As Joshua Bodwell clicks through slide after slide of photos of books that have inspired, challenged, and provoked him, it becomes evident that he is a reader passionate about the tactile experience of literature. His photos are thoughtfully planned out with a simple but telling backdrop: his wooden farmhouse table, which is splashed with bright blue/green paint. The table is worn. Its grooves and marks show age and activity. It appears to be well loved, like the pages of poems that Joshua’s father passed down to him when Joshua was a teenager.
Shelves alone cannot hold all of the stories he has collected. Books stack next to his closet, overflow onto his couch, creep next to his bedside. As Executive Director of the Maine Writers and Publishers Alliance, our state is fortunate to have such a committed bibliophile supporting and promoting Maine’s writers, publishers, booksellers, and literary professionals.
Speaking in front of an audience that includes several Thornton Academy students, Joshua reminisces about his rebellious adolescent years during which he and a group of friends published an alternative zine called The Gambler at Kennebunk High School. With brooding stares and baggy pants, these defiant skateboarders took on their School Board and administration, publishing edgy content, even encouraging students to wear hats in school—a taboo at the time.
He was fueled by the likes of Ernest Hemingway, Charles Bukowski, and Raymond Carver, whose gritty, honest, and compelling stories featured characters down on their luck. Many of the book jacket photos depicted hardened faces filled with intrigue and depth. Once he discovered an author he connected with and trusted, Joshua voraciously consumed everything the author had written. “I would just get so interested in a writer that I wanted to read the whole canon,” he explains. He also wrote to publishers like John Martin of Black Sparrow Press and authors like Ray Bradbury. When he received responses, he says, “It was one of those things that connected me with the human behind the cover of the book.”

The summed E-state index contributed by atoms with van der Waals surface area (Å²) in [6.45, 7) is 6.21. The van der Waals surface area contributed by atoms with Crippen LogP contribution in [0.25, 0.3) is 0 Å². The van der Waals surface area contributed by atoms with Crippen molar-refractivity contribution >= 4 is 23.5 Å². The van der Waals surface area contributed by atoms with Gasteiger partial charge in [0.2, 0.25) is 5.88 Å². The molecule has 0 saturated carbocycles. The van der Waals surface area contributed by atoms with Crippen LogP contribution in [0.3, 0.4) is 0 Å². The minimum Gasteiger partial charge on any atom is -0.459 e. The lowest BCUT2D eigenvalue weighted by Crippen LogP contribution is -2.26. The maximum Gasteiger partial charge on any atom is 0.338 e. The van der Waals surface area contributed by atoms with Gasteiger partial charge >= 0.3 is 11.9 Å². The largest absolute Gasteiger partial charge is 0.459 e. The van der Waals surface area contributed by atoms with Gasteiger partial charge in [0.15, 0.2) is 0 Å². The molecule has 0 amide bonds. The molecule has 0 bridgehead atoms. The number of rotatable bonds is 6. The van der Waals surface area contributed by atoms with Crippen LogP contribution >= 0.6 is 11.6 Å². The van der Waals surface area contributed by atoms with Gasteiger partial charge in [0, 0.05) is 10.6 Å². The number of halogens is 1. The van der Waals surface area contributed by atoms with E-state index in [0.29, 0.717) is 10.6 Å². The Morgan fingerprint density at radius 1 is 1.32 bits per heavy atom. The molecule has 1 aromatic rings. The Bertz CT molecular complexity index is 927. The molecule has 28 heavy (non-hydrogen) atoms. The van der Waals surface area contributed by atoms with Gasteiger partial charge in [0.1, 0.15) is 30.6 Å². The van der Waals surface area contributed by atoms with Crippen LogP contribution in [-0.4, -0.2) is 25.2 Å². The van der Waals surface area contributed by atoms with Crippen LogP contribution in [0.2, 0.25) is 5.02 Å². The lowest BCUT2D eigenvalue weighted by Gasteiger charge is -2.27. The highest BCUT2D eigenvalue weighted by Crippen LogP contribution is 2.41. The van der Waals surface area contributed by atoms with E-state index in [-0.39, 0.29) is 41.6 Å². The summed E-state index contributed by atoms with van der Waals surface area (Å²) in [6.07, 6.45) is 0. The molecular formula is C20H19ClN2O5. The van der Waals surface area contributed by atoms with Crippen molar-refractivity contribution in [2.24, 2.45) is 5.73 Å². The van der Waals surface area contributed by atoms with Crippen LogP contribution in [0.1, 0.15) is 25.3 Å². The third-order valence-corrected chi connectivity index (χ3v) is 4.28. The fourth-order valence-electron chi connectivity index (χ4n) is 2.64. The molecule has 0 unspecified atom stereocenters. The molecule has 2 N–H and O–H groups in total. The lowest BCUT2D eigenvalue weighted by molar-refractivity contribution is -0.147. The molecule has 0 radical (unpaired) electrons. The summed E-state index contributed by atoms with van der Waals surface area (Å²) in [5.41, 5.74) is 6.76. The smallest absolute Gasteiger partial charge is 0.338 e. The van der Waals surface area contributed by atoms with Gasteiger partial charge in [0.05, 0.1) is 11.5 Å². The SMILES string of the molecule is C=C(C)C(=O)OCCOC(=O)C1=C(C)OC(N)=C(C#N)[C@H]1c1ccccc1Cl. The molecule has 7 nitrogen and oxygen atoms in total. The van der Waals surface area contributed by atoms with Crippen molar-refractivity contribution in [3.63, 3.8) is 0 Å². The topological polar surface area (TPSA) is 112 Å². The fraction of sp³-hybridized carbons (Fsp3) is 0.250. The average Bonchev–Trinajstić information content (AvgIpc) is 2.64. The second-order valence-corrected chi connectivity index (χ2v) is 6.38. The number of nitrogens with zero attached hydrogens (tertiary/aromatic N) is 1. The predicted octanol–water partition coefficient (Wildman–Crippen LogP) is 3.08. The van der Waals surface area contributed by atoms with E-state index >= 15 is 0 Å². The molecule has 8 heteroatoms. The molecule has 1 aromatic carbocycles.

Learning the art of silkscreen and letterpress printing with the craft of bookbinding further advanced Joshua’s relationship with process of creating and sharing stories. Although Thornton Academy students spend lots of time scrolling on digital tablets and smartphones for reading assignments and social communication, after listening to Joshua’s presentation, one feels inclined to pick up book, touch the ink, smell the pages, admire the artwork, and find a comfortable spot for escaping into another world.
Joshua Bodwell is the executive director of the Maine Writers & Publishers Alliance. He is a regular contributor to Poets & Writers Magazine where his author profiles have included Ann Beattie, John Casey, Andre Dubus III, Richard Ford, and Richard Russo. He is a contributing editor at the online journal Fiction Writers Review. His fiction and nonfiction have appeared in magazines and quarterlies such as Ambit (London), Glimmer Train’s Writer’s Ask, Threepenny Review, and Slice. His journalism has garnered awards from the Maine and New England press associations. He was awarded the 2015 Marianne Russo Award for emerging authors from the Key West Literary Seminar.
Thornton Academy’s Lloyd Hunt Lecture Series welcomed four writers for the 2016-2017 school year: David Arenstam, Bruce Coffin, Elizabeth De Wolfe, and Joshua Bodwell. You can watch an archived livestream of Joshua's talk on Thornton Academy's facebook page.
Left to right: Elizabeth De Wolfe, Bruce Coffin, and Joshua Bodwell.